Miso Soup - according to Japanese mythology, miso is a gift to mankind from the gods to assure health, longevity and happiness.

Miso Soup - according to Japanese mythology, miso is a gift to mankind from the gods to assure health, longevity and happiness.

Miso Soup - The basics

The only thing you really need to make miso soup is hot water and miso. Below are some suggestions and directions you can use to make a heartier soup.

Ingredients

Vegetables - Use what you have raw, cooked, or frozen. Cut raw veggies into bite size pieces. Cabbage, peas, mushrooms and green beans all work well with a quick Miso Soup.

Protein - Tofu is traditional, cut into small cubes. This is a good use for leftover chicken, just cut into bite side cubes.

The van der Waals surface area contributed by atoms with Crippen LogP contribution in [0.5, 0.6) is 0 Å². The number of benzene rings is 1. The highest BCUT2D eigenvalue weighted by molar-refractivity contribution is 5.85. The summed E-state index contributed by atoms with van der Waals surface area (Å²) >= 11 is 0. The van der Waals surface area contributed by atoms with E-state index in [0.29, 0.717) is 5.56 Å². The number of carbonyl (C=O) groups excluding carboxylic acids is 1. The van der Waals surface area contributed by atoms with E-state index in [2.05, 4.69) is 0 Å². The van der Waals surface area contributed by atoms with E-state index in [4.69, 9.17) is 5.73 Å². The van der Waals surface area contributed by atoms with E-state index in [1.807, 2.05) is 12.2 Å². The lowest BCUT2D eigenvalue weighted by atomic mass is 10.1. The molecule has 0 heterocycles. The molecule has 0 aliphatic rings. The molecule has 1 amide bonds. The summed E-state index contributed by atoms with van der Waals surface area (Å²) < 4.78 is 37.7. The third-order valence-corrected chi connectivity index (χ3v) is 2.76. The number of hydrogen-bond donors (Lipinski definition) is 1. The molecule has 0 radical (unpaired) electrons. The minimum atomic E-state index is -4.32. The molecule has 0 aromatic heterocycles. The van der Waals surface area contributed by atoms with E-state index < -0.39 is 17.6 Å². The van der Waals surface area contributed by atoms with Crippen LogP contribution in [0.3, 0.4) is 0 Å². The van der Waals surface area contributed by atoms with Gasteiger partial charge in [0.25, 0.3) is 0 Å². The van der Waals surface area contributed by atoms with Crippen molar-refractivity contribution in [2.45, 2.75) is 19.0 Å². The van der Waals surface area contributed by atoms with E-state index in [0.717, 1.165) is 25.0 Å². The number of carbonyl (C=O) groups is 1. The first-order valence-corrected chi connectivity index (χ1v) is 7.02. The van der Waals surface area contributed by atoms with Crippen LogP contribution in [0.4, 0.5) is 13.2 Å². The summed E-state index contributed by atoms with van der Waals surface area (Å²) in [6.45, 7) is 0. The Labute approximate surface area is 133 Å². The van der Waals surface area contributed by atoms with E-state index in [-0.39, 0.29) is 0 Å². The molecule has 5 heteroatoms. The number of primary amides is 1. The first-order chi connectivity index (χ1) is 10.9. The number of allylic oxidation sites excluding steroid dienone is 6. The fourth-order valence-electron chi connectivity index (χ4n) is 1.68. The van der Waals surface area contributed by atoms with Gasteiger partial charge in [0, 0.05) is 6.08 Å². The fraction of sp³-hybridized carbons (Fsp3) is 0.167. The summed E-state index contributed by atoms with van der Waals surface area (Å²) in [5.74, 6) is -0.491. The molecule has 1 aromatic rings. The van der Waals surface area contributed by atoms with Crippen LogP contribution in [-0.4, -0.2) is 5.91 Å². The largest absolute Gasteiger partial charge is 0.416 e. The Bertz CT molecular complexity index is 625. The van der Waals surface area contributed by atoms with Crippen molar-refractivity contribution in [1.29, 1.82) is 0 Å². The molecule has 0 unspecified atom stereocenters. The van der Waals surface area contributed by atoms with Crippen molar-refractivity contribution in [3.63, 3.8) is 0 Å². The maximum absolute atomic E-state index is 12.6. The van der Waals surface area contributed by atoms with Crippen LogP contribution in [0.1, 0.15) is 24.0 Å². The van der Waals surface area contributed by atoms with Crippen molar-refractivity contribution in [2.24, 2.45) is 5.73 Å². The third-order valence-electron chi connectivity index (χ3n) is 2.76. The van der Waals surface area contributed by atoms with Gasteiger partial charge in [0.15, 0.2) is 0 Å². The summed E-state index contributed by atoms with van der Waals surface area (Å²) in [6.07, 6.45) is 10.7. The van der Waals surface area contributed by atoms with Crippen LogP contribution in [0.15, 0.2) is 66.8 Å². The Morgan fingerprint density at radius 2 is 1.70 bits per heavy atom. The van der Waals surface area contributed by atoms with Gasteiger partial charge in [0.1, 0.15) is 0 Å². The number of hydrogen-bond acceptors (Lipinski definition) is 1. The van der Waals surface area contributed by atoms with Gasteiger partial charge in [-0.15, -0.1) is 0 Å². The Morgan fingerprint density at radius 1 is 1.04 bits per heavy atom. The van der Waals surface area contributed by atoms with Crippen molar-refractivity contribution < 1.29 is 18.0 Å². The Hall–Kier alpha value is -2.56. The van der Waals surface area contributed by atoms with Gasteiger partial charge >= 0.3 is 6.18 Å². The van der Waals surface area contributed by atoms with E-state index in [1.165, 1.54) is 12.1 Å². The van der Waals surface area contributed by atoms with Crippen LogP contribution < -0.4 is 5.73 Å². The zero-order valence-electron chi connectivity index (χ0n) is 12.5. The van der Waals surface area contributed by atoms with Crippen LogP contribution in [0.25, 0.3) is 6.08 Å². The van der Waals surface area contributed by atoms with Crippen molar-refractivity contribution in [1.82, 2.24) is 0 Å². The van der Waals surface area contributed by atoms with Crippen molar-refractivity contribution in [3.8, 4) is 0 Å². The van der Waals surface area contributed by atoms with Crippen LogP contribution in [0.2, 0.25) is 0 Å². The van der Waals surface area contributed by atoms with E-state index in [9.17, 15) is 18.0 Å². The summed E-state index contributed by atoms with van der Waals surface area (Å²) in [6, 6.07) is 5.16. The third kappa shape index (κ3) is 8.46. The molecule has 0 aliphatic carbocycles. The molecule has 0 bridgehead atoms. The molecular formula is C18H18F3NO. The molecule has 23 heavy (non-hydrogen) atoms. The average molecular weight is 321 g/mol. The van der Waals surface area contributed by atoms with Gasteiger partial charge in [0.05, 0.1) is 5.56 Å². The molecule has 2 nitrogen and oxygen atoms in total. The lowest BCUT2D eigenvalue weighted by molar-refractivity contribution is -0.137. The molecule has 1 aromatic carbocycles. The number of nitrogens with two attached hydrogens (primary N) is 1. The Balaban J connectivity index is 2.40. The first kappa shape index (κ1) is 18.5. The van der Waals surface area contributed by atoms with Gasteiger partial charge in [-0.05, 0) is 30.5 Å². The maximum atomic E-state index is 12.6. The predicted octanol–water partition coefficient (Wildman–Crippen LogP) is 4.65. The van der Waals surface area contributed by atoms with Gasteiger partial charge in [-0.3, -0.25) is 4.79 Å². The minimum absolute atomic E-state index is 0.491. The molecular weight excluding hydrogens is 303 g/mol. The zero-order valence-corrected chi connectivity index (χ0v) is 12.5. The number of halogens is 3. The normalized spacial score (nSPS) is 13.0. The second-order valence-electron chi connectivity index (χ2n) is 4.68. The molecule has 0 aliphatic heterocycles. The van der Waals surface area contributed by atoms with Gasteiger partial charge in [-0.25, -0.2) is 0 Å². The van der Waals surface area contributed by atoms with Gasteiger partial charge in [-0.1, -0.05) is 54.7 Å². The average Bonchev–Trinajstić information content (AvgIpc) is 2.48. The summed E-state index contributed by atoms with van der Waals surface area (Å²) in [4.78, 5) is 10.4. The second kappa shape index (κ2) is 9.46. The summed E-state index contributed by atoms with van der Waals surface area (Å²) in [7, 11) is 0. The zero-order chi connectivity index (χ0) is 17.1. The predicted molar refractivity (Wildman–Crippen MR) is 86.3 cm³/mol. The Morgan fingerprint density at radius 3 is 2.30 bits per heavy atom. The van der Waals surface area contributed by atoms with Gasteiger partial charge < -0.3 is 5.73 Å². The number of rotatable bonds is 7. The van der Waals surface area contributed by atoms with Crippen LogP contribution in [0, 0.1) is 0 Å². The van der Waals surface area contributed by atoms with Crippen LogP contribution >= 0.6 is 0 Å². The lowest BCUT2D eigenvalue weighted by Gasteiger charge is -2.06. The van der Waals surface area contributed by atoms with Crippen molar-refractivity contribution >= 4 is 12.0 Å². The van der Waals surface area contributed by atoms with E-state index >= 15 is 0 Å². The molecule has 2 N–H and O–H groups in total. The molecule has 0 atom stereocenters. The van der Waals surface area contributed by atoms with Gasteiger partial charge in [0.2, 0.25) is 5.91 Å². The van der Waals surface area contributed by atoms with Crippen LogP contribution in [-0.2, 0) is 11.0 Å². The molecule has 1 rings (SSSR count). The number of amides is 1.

Noodles - Udon (buckwheat noodles). Thai Rice noodles are good choices. They are available in the International aisle of most markets.

Miso - White miso is milder in flavor and is often served in the summer and for breakfast. Red miso has a stronger richer flavor that is welcome in the cooler months. Do not boil miso.

Garnish - Green onions, shredded raw carrots or chives.

Directions

Your goal is to have a bowlful of perfectly cooked vegetables, noodles in a pot of hot water. That’s when you add the miso, mix well, garnish and serve.

Cook raw vegetables in boiling water. Don’t add salt. Cook noodles and heat any tofu, left overs, etc. Add miso. You don’t want to miso to boil.

I put my miso in my serving bowl and ladle a tablespoon or two of hot water into the bowl and begin to dilute the miso. Then add it back into the hot water. It can take some stirring to melt the miso into the hot water. Do not boil the miso.

What is Miso?